In 2013, shortly after judgment was entered in the district court action, Broadcom petitioned for inter partes review of the '215 patent, the '625 patent, and the '568 patent. Broadcom was the manufacturer of two chips that formed the basis for some of the infringement allegations in the district court case, but Broadcom was not a defendant in that litigation. The inter partes review proceeding at issue in this case (PTAB No. IPR2013-00601) concerned the '215 patent. The '568 patent was at issue in PTAB No. IPR2013-00602, which is the subject of Appeal No. 2015-1945 in this court, and the '625 patent was at issue in PTAB No. IPR2013-00636, which is the subject of Appeal No. 2015-1946 in this court.

         At the outset of the PTAB proceedings, Wi-Fi sought to bar Broadcom from obtaining inter partes review of the '215 patent. Wi-Fi contended that some or all of the defendants in the D-Link case were in privity with Broadcom or were real parties in interest in the inter partes review proceeding brought by Broadcom. Because the D-Link defendants would be time-barred from seeking inter partes review under 35 U.S.C. § 315(b), Wi-Fi argued that Broadcom's petition should be time-barred as well. The Board rejected that argument, holding that the evidence did not show either that Broadcom was in privity with any of the D-Link defendants or that any D-Link defendant was a real party in interest in the inter partes review proceeding.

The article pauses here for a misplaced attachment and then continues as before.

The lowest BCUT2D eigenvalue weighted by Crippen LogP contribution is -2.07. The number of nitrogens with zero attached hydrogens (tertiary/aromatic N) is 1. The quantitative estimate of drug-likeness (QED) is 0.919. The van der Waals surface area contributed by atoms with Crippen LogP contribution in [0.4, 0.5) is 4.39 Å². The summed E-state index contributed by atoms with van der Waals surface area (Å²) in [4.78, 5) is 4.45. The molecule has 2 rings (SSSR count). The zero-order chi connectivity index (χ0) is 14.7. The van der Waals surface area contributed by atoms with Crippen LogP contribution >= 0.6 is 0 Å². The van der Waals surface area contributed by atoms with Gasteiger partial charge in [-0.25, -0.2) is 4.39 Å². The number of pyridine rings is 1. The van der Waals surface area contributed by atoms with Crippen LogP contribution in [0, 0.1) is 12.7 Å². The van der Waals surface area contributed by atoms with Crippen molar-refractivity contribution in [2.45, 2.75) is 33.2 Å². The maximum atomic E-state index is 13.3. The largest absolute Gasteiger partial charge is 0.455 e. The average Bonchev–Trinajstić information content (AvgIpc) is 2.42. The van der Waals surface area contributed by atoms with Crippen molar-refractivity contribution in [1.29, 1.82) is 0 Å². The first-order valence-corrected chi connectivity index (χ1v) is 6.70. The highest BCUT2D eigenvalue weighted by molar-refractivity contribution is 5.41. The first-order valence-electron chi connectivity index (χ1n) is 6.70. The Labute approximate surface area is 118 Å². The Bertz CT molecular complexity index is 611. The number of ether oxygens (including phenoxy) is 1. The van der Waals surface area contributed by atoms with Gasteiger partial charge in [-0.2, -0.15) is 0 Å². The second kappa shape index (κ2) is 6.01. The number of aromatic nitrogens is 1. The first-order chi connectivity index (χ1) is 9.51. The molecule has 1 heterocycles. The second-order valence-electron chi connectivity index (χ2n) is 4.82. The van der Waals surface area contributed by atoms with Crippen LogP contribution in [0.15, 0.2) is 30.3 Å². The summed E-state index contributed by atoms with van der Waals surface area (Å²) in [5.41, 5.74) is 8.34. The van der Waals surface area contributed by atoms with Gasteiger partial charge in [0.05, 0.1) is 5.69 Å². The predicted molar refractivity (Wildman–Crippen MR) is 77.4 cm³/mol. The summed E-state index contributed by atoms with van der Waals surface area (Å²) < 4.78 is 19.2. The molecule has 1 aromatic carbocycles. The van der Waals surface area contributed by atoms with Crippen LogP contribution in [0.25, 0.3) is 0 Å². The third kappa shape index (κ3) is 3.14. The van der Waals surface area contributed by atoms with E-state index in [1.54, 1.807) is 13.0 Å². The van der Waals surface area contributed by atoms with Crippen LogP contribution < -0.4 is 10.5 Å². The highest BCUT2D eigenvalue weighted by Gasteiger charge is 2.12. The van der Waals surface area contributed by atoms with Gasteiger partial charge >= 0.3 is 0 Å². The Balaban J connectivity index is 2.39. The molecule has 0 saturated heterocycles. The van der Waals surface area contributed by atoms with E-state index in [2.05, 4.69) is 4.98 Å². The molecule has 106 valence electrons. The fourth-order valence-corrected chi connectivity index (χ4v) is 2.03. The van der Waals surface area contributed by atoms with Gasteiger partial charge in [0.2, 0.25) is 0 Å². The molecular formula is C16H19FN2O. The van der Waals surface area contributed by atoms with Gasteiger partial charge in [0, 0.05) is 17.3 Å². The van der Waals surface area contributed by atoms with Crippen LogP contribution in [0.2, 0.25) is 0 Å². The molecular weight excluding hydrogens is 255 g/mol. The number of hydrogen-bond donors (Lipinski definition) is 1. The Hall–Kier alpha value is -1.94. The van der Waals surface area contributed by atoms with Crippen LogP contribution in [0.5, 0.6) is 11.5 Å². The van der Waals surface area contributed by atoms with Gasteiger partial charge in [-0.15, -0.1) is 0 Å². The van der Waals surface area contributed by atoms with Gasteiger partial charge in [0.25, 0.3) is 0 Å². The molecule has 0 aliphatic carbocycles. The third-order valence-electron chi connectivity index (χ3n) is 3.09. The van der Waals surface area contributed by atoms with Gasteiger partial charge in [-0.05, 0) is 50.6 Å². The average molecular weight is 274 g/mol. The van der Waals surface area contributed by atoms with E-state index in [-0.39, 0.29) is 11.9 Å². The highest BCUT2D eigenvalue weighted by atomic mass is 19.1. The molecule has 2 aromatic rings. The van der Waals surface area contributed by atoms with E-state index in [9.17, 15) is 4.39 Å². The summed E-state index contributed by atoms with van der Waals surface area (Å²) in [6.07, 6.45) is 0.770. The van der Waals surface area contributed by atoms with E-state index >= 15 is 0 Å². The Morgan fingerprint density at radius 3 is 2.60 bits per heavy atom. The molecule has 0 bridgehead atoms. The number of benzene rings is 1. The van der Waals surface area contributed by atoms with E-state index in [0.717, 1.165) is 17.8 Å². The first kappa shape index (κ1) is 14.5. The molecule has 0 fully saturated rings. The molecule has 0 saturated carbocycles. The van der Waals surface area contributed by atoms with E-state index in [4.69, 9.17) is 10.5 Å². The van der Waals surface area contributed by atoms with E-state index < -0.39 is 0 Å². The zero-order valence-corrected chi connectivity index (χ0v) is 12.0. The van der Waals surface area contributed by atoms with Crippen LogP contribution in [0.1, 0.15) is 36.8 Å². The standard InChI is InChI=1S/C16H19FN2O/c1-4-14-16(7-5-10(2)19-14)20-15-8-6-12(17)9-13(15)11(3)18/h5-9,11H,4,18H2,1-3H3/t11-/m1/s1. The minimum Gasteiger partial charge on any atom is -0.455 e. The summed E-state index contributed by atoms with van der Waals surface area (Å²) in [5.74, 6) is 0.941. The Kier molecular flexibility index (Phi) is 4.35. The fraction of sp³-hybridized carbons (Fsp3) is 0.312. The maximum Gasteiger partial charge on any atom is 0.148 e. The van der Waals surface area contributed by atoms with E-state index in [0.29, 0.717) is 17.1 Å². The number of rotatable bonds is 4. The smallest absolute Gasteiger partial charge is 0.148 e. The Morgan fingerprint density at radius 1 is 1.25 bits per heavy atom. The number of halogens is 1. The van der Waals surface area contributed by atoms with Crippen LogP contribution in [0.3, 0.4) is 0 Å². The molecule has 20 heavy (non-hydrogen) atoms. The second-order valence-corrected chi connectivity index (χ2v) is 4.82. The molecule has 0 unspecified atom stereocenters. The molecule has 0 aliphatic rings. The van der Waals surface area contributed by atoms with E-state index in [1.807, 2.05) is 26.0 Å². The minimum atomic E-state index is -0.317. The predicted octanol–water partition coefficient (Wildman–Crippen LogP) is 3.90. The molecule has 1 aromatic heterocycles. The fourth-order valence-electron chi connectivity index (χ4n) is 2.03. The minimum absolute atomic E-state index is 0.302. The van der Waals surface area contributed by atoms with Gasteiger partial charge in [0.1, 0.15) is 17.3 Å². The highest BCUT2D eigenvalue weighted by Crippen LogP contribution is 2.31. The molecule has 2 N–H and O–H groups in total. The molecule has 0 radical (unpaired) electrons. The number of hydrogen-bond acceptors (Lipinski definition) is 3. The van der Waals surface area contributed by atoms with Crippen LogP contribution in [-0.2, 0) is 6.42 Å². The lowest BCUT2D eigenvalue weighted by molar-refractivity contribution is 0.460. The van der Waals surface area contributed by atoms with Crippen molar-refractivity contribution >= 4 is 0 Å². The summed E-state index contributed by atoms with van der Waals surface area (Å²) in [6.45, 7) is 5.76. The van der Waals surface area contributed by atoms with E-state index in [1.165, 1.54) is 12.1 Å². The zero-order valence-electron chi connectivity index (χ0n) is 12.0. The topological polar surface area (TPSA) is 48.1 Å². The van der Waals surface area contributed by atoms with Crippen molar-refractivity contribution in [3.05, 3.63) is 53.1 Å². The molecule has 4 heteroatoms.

The Board then instituted inter partes review of the '215 patent, finding that there was a reasonable likelihood that the challenged claims were anticipated by U.S. Patent No. 6, 581, 176 to Seo. The Board declined to institute review based on another reference that the Board considered redundant in light of Seo.